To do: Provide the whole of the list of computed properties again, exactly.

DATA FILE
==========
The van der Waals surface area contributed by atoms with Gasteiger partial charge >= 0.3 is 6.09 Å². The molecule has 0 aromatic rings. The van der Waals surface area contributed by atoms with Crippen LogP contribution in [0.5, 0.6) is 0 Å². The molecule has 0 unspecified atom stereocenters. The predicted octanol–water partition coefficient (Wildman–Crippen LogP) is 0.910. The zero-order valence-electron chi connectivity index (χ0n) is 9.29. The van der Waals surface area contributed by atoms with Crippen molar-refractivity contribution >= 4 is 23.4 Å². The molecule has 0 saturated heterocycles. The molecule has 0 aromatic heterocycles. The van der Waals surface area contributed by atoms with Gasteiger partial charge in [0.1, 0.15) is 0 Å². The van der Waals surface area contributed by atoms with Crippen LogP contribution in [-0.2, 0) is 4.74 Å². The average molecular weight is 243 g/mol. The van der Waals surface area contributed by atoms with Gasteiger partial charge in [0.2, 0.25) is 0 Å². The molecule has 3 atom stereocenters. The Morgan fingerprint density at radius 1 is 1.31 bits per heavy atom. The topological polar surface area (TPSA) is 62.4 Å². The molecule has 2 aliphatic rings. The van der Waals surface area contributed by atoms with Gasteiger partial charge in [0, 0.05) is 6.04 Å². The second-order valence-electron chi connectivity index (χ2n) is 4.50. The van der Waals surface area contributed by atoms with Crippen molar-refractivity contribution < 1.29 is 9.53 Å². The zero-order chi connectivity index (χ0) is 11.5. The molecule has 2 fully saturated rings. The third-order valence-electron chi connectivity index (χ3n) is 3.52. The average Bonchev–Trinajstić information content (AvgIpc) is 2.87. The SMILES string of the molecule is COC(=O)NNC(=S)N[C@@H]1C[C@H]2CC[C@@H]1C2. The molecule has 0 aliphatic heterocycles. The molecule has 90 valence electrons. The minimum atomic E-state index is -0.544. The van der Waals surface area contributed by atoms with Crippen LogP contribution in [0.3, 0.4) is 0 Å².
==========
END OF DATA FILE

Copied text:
The van der Waals surface area contributed by atoms with Gasteiger partial charge >= 0.3 is 6.09 Å². The molecule has 0 aromatic rings. The van der Waals surface area contributed by atoms with Crippen LogP contribution in [0.5, 0.6) is 0 Å². The molecule has 0 unspecified atom stereocenters. The predicted octanol–water partition coefficient (Wildman–Crippen LogP) is 0.910. The zero-order valence-electron chi connectivity index (χ0n) is 9.29. The van der Waals surface area contributed by atoms with Crippen molar-refractivity contribution >= 4 is 23.4 Å². The molecule has 0 saturated heterocycles. The molecule has 0 aromatic heterocycles. The van der Waals surface area contributed by atoms with Gasteiger partial charge in [0.1, 0.15) is 0 Å². The van der Waals surface area contributed by atoms with Crippen LogP contribution in [-0.2, 0) is 4.74 Å². The average molecular weight is 243 g/mol. The van der Waals surface area contributed by atoms with Gasteiger partial charge in [0.2, 0.25) is 0 Å². The molecule has 3 atom stereocenters. The Morgan fingerprint density at radius 1 is 1.31 bits per heavy atom. The topological polar surface area (TPSA) is 62.4 Å². The molecule has 2 aliphatic rings. The van der Waals surface area contributed by atoms with Gasteiger partial charge in [0, 0.05) is 6.04 Å². The second-order valence-electron chi connectivity index (χ2n) is 4.50. The van der Waals surface area contributed by atoms with Crippen molar-refractivity contribution < 1.29 is 9.53 Å². The zero-order chi connectivity index (χ0) is 11.5. The molecule has 2 fully saturated rings. The third-order valence-electron chi connectivity index (χ3n) is 3.52. The average Bonchev–Trinajstić information content (AvgIpc) is 2.87. The SMILES string of the molecule is COC(=O)NNC(=S)N[C@@H]1C[C@H]2CC[C@@H]1C2. The molecule has 0 aliphatic heterocycles. The molecule has 90 valence electrons. The minimum atomic E-state index is -0.544. The van der Waals surface area contributed by atoms with Crippen LogP contribution in [0.3, 0.4) is 0 Å².